USA Up All Night: When Cable TV Was Good

by on April 4, 2011  •  In Articles, Featured

There was a brief time in cable television’s early history where programming didn’t completely suck. All of the premium channels played independent films (hell, Cinemax even had Tromathons from time to time), Mtv actually played music videos, and a little channel called USA was struggling to find it’s footing among the other channels in a world without any “Law & Order” reruns to fill all hours of the day.

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Bad movie loving kids like myself would stay up late on Friday and Saturday nights to watch Rhonda Shear and Gilbert Gottfried host “USA Up All Night”. A program that showcased classic films like “Sorority Babes in the Slimeball Bowl-a-Rama”, “Hollywood Chainsaw Hookers”, “Curse of the Queerwolf”, “A Vampire in Burbank”, and countless Troma films among their many other quality selections.

The show took the old “horror host” style of programming and put an entirely different spin on it. Partly because many of the movies that were presented were not horror at all. They were mostly b-movies and skin flicks (sans the skin, as this was basic cable programming).

On Friday nights, the bubbly blonde Rhonda Shear would host, who was beloved for both her beauty and her pronunciation of the show’s title (USA “UP!” All Night). It didn’t hurt at all when her prepubescent fans learned that she had posed for Playboy, either. She shared the same talent as Cassandra Peterson (Elvira) for balancing the “dumb bimbo” act with wit and composure… Though she definitely leaned more into the Bimbo part of that equation than Elvira ever did.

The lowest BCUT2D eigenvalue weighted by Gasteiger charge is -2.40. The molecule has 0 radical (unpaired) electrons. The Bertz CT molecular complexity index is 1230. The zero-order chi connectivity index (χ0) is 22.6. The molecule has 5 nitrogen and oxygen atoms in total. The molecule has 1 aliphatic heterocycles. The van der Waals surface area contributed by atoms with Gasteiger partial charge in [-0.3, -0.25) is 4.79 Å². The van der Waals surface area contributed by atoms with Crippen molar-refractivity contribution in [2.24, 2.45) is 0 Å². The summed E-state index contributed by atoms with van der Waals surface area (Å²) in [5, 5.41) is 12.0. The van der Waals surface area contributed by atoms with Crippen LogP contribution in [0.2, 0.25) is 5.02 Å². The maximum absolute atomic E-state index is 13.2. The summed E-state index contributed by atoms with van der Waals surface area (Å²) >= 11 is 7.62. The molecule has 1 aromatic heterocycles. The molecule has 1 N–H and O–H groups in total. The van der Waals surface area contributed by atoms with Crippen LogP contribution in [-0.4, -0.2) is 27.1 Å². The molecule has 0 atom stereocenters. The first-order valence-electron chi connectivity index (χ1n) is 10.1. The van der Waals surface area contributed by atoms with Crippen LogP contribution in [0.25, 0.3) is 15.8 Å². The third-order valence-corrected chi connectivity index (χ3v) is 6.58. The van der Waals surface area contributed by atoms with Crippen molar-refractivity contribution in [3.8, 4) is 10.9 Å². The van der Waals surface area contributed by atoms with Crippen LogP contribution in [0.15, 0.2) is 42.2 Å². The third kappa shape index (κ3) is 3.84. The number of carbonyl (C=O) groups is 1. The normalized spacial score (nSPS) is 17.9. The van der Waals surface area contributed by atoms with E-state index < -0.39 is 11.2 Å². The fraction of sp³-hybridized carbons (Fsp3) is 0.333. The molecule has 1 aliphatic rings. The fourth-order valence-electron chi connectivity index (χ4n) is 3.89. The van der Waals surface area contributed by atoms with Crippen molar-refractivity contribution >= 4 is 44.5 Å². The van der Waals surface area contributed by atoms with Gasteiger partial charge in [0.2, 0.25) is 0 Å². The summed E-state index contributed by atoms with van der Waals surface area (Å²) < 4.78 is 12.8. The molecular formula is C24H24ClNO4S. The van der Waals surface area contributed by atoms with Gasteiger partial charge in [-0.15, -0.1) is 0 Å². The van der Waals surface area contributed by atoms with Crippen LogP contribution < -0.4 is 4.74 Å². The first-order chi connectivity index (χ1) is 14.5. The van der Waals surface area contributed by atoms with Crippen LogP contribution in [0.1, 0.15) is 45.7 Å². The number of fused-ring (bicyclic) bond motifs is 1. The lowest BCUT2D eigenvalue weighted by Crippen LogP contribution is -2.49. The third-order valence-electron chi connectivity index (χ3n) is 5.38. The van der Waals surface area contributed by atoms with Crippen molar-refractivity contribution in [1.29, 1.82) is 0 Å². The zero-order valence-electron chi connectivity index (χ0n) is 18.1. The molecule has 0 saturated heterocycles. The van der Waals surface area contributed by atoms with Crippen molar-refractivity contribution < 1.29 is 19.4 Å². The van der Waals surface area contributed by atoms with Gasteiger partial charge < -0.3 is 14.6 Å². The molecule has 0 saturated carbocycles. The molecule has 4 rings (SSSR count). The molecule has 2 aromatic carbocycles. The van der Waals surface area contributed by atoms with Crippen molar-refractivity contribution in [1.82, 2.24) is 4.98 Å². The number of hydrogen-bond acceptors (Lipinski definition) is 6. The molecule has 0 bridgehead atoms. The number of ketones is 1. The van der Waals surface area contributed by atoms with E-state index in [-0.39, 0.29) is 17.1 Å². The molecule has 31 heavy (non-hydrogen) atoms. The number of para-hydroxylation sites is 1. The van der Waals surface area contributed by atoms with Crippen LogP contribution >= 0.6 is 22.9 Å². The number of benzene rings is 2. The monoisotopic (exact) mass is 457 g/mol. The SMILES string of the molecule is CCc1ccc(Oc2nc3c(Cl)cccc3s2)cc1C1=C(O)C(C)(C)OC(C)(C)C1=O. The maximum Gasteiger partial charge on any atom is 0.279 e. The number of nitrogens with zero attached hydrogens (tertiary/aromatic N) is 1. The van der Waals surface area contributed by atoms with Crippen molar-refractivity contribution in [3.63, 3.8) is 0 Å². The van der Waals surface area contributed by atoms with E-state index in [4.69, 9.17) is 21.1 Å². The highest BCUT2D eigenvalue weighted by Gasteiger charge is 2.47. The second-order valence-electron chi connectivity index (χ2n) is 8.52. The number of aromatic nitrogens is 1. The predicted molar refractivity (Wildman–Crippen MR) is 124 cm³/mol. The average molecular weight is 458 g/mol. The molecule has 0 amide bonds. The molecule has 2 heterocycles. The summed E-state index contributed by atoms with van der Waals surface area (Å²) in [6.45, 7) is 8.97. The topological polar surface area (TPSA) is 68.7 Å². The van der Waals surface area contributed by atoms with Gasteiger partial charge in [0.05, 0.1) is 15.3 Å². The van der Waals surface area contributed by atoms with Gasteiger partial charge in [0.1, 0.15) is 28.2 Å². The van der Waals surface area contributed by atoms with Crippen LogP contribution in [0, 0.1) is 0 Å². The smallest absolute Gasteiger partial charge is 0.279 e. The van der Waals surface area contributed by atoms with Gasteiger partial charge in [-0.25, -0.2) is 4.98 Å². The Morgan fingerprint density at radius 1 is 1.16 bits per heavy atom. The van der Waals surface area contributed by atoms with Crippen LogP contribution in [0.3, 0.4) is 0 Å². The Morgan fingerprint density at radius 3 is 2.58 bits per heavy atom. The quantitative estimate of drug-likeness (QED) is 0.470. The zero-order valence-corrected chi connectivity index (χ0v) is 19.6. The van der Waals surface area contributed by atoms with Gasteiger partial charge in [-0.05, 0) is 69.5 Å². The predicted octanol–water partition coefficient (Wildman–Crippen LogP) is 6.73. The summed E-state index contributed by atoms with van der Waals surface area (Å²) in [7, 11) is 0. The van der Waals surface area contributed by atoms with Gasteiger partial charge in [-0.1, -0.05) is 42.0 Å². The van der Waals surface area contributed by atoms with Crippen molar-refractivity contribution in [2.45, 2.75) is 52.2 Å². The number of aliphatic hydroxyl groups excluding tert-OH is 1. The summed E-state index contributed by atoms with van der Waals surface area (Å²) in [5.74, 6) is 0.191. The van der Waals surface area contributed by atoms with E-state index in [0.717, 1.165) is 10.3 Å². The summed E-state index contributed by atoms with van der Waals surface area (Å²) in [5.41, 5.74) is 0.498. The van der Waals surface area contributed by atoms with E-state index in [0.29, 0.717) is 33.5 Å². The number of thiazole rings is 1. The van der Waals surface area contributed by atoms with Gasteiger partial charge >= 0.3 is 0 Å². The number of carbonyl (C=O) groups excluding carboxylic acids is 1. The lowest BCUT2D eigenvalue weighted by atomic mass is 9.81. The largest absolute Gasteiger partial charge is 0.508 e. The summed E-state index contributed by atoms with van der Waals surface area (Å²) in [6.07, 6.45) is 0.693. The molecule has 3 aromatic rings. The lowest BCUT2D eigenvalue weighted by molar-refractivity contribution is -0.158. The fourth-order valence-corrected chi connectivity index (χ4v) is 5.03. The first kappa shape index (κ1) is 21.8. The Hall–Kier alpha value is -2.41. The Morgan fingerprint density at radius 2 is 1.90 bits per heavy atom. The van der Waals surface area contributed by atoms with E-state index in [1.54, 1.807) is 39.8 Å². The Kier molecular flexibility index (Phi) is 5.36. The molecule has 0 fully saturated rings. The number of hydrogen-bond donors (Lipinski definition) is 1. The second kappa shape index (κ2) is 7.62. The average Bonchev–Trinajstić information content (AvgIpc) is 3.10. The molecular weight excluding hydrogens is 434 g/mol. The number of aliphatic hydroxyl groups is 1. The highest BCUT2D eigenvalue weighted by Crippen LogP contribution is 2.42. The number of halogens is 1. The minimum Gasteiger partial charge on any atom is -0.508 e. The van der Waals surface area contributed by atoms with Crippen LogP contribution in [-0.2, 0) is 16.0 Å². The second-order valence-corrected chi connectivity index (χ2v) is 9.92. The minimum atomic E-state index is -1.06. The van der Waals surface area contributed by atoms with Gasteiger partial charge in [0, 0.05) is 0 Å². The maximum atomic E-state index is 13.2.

Despite Shear’s glorious… Assets, I was more into Gottfried’s role on Saturday nights. The jokes he would crack about the movies were a little meaner, but still fun because of his persona. What kid wouldn’t want to hang out with a tiny, squinty-eyed man that yelled all the time?

But around 1998, USA changed it’s tune, phased out the hosts, started playing more mainstream movies, and eventually got the rights to show “Law & Order” reruns twenty-three hours of each broadcast day (the last hour is reserved for new episodes of “Psych”).

But since we’re on the subject, I do want to tickle the old geezers that frequent our site’s nostalgia bone…

Who remembers USA Saturday Nightmares?

Or how about Commander USA’s Groovy Movies?

That, my friends, was good cable TV. But before you cry yourselves to sleep tonight, painfully aware that the glory days of cable television lay dead in a puddle of it’s own feces, check out Rhonda putting the moves on Weird Al Yankovic.


Sylvester Stallone

I'm Sylvester Stallone. I was in the hit film "Tango & Cash" opposite Robert Z'Dar.

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